A SKKU-KIST research team developed a sticker-like adaptive peripheral neural electronic epineurium that is able to chronically monitor neural signals and stimulate peripheral nerves.
Electronic and Electrical Engineering
Prof. SON, DONG HEE
To overcome the limitation, Prof. Donghee Son played a major role in leading SKKU-KIST research team gave an idea for realizing mechanically adaptive peripheral neural interfaces using intrinsically stretchable and autonomously self-healing materials. In continuing effort to optimize their individual performances, SKKU-KIST research team developed “Adaptive Self-healing Electronic Epineurium” as a promising candidate for clinic-grade chronic neural interfaces (Figure 1).
After implanting electronic epineurium into sciatic nerve of a rat, SKKU-KIST research team successfully recorded sensory neural signals for 14 weeks while applying mechanical stimuli to rat’s sole. In addition to monitoring of neural signals, electrical stimulation was reliably delivered to rat’s sciatic nerve without causing nerve fatigue. Using electronic epineurium, the team demonstrated a nerve-to-nerve interface to bypass the damaged spinal cord.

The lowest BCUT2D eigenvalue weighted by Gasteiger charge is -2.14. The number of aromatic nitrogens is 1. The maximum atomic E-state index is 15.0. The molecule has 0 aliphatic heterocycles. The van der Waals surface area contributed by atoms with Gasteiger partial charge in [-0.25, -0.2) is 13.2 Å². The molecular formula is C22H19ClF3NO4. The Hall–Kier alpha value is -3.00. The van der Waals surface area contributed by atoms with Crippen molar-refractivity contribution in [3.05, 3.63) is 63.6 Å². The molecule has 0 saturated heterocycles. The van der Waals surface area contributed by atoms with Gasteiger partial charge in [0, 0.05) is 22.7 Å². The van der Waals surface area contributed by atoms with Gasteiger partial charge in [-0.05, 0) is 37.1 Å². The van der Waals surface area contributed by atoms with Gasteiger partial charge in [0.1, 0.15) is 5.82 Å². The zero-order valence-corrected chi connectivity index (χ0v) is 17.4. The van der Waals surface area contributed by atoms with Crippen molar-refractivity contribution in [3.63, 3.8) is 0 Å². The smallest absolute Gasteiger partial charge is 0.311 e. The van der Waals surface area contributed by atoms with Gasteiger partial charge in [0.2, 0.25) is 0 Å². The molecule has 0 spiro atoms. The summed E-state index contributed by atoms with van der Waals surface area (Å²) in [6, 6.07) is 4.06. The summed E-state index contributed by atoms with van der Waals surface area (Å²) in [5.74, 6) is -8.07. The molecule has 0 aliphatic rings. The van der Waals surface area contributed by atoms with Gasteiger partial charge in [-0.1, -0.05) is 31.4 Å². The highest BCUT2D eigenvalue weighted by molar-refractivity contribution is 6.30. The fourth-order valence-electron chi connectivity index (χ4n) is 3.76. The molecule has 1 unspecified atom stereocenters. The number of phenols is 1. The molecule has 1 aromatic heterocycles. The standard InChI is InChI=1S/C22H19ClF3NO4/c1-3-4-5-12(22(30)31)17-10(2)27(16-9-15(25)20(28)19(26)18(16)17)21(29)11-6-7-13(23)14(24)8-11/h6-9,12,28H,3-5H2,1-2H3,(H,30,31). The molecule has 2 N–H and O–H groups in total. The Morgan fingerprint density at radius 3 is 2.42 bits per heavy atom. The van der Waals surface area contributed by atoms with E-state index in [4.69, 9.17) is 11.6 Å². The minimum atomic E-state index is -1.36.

This work was supported by the National Research Foundation of Korea (NRF) grant funded by the Korea government (MSIT) (No. 2020R1C1C1005567). This work was also supported by Institute of Information & communications Technology Planning & Evaluation (IITP) grant funded by the Korea government (MSIT) (No.S-2020-1443-000, Development of low power/low delay/self-power suppliable RF simultaneous information and power transfer system and stretchable electronic epineurium for wireless nerve bypass implementation). This research was also supported by KIST intramural grants (2E30341, 2E29680, 2E29300). This research was also supported by the National Research Council of Science & Technology grant by the Korea government (MSIT) (No. CAP-18-01-KIST).
This research is published on world-renowned International journal, Nature Communications, on August 21, 2020.
* Title: Adaptive self-healing electronic epineurium for chronic bidirectional neural interfaces
Professor Son Dong-hee explained the significance of the research, saying, "This research result has developed a new paradigm that can overcome the limitations of the existing neuroprosthetics field, and has opened the possibility of implementing smart electronic medicine for the rehabilitation of the human nervous system. It is also expected to be the foundation of robot or artificial neural networking technology for prothetic in the future.”
Figure 1 Electronic epineurium implanted to sciatic nerve of a rat
Figure 2 Mechanical adaptability of self-healing electronic epineurium
Figure 3 Long-term neural recording and stimulation